The Padres won their third straight game on Tuesday night and continue to be one of baseball's most compelling stories. Tuesday, I went through an Awards Watch and I've got them winning three of the four BBWAA awards in the NL (Fernando Tatis MVP, Jake Cronenworth Rookie of the Year, Jayce Tingler Manager of the Year).
There's been a lot of attention on Tatis -- rightfully so, as he might already be the single most exciting player in baseball -- and Cronenworth due to his rookie breakout. New addition Trent Grisham has been quite the find and Manny Machado being the hitter they signed him to be is easy to notice.
But let's not forget about Wil Myers. Tuesday, Myers clubbed two homers, including, yes, another Padres grand slam.
Slam Diego, indeed.
After hitting .239/.321/.418 last year, Myers is now hitting .297/.366/.607. The OPS+ has gone from 95 to 161. His career high in OPS+ is 131, from his rookie year all the way back in 2013. In 2018, injuries limited Myers to 11 homers and 39 RBI. Right now in 40 games, he has 11 homers and 30 RBI. Hell, he's got an outside shot at getting to his mark of 18 homers from last season and that came in 155 games.
What gives? Is it the ol' hitting is contagious adage? Launch-angle revolution? Nope on the latter, at least. He has the exact same average launch angle as last year.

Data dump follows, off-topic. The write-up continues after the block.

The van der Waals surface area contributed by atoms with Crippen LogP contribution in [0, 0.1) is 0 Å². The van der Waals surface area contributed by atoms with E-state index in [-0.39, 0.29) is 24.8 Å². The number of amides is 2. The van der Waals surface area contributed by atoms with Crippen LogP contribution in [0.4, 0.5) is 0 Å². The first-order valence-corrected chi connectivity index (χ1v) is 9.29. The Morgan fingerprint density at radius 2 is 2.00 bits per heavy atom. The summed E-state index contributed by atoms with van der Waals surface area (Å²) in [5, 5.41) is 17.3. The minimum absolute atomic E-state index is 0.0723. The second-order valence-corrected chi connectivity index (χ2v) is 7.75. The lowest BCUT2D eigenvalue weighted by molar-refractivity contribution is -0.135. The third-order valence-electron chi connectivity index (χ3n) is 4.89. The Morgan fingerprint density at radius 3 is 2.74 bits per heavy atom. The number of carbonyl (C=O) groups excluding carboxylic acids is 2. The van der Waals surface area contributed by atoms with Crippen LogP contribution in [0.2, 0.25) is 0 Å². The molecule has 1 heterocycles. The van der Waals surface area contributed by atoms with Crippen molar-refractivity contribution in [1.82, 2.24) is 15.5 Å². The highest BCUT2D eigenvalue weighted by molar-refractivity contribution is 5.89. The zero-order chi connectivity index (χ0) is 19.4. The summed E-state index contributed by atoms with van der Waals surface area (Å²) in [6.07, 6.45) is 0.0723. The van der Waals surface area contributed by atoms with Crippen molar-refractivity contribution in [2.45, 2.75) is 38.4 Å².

It's simple. Myers is making a lot more contact than last season and he's hitting it hard a lot more often. He struck out 34.2 percent of the time last year, one of the worst rates in all of baseball. It's down to 24.8 percent this season. He's chasing fewer balls outside the zone and swinging-and-missing far less than in the past. Meantime, his hard-hit percentage is up from 41.4 to 46.7 and he's in the top nine percent in terms of how many times he's barreling up the ball.
That's a good formula for a turnaround.
It should be noted Eric Hosmer could be looped in here on the rejuvenated front, but he's now out 2-3 weeks with a broken finger.
In Hosmer's first two years with the Padres, he hit .259/.316/.412 (97 OPS+). In 31 games this season, Hosmer is hitting .288/.344/.542 (138 OPS+). Hosmer is a launch angle guy. Hitting too many grounders was a problem. In 2018, Hosmer actually had a negative launch angle (which, surface-level is averaging more grounders than line drives and flies). In 2019, his average launch angle was 2.1 degrees. This year before the injury it was 8.6. The groundball percentage from 2018-2020 went 61, 56.8 and 47.4, respectively. He has the highest line drive percentage of his career by a decent margin. For the Padres' sake, hopefully the finger injury doesn't derail the gains made thus far.
Without even digging deep, the Padres have an MVP candidate in Tatis, a rookie sensation in Cronenworth, a veteran superstar in Machado along with rejuvenated versions of All-Stars Hosmer and Myers. It's possible Tommy Pham (latest here) is back for the playoffs, too.
Add it all up and the San Diego Padres are leading the NL in runs, slugging, total bases and OPS. They are fourth in doubles, third in triples, second in homers, fourth in average and second in on-base percentage. They are even first in steals. A power-speed combo that gets on base? That's arguably the most dynamic offense in baseball.
In San Diego? Maybe hitting really is contagious.